These are two incredibly broken individuals that create a unique and complication female friend you don’t often get to see on screen. This shared trauma locks them in a folie à deux, a dance for control and dominance. Perelygina’s intense, almost murderess stare, reminds me of characters in lesbian vampire movies. A Daughters of Darkness type relationship of both toxicity and tenderness, but one rooted in a bond of shared experience – one of blood. They have both witnessed death and loss together, and are both desperate to forget it. They want to heal, but their mental illness creates some heartbreaking and life-altering effects on themselves and each other. Theirs is a relationship that’s intriguing in its dysfunctionality and at times difficult to watch. But going back to the lesbian vampire movies comparison, there’s a queer subtext here (which, may I say, is brave and amazing to find in a Russian picture). In an act of dominance, Iya kisses Masha, and Masha kisses her back, perhaps suggesting repression of their sexual desires due to either circumstance or the now-archaic belief that only marriage to a man and motherhood makes a woman whole. Luckily, Balagov ends Beanpole on a hopeful note of possibility.
The film’s title not only refers to the affectionate nickname given to Iya by Masha (no doubt because of her height), but the word “beanpole” in Russian refers to clumsiness. “Everyone in the film is a beanpole,” Balagov explains. “They feel clumsy, they speak clumsily, they’re kind of just lost in the space of their lives following the war.” You can see this “lost in space” look in the eyes of everyone in Leningrad, as the camera tightly frames its subjects. This is one of the most affecting technical elements of the film as it carries the weight of war with it. You can hear every struggling breath. It’s not all bleak, though – the film’s use of colour gives it richness. The main colour palette of the film is red and green; fresh green paint drips onto a red wall, the clothing of its leads carry various shades of those two hues, and the sets, too, contain a contrast of both colours. The meaning behind those two colours is evident: red symbolizes blood, decay, loss, while green symbolizes growth, life, and birth. “Green represents the possibility of birth, the ability to bring life into the world, and the hope for a new life. Whereas the ochre [colour] scheme, also prevalent in the film, represents loss and trauma,” the director explains. The colour choices for Iya and Masha are linked to motherhood. Masha’s red wardrobe symbolizes her inability to bring new life, while Iya’s green attire makes it clear that she can bear children. Slowly, though, they both begin to drift towards the other’s colour, as their life and relationship with each other changes.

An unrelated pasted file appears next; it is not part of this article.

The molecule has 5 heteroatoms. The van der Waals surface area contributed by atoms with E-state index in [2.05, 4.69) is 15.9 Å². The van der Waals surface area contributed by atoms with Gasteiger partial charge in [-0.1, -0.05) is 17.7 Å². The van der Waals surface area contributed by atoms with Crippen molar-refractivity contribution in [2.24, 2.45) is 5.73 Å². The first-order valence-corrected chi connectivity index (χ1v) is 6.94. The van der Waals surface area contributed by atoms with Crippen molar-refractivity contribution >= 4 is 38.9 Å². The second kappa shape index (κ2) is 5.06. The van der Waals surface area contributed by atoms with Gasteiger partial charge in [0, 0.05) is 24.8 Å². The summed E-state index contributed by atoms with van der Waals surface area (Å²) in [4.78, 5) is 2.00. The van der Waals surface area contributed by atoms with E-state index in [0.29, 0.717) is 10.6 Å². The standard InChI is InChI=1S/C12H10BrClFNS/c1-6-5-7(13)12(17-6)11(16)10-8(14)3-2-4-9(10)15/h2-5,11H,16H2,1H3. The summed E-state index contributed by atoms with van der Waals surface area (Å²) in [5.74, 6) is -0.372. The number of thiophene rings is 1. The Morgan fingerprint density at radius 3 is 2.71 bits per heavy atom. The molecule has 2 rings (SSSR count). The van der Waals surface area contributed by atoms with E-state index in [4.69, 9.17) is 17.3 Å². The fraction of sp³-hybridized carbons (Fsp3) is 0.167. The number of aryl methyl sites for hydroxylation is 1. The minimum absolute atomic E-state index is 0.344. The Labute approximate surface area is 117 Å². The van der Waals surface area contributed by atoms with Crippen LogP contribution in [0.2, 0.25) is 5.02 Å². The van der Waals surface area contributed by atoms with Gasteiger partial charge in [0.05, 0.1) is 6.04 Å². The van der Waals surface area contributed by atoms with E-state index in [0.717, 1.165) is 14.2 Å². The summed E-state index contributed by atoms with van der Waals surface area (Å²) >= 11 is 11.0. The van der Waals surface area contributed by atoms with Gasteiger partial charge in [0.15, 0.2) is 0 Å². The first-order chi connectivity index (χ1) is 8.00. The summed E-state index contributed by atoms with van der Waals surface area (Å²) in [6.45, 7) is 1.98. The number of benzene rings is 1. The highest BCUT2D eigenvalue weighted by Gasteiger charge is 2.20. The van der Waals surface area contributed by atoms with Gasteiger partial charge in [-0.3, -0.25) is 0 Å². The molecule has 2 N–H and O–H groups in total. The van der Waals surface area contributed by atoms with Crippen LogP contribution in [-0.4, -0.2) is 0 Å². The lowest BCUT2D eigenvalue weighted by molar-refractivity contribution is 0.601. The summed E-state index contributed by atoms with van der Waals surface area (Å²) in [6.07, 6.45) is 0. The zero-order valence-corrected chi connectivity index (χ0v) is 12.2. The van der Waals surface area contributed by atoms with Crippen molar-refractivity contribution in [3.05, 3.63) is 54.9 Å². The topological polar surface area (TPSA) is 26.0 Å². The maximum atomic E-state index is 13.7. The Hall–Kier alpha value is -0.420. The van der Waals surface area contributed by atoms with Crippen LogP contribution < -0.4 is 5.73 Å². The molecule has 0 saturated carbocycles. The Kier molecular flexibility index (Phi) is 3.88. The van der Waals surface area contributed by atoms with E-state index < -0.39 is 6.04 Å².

It’s impossible not to be blown away by such powerhouse performances. It’s both Miroshnichenko and Perelygina’s first role and you would never know it. They manage to carry the weight of war and the trauma of those women on their shoulders with such strength. Both their bodies and minds are tested and the actresses never falter under the strain. Beanpole is a fantastic piece of visual storytelling no matter how difficult it is to watch. The film’s slow pace doesn’t do the latter any favours, but it’s nonetheless moving. Despite the film’s time period, its Russian director, Russian setting and a cast of mostly Russian actors, it’s a story that carries with it a timelessness and sense of familiarity as you realize that PTSD is something contemporary and is a mental illness that continues to affect, not only men but women, too.
Director: Kantemir Balagov Stars: Viktoria Miroshnichenko Vasilisa Perelygina Andrey Bykov Igor Shirokov Konstantin Balakirev Runtime: 130 mins Country: Russia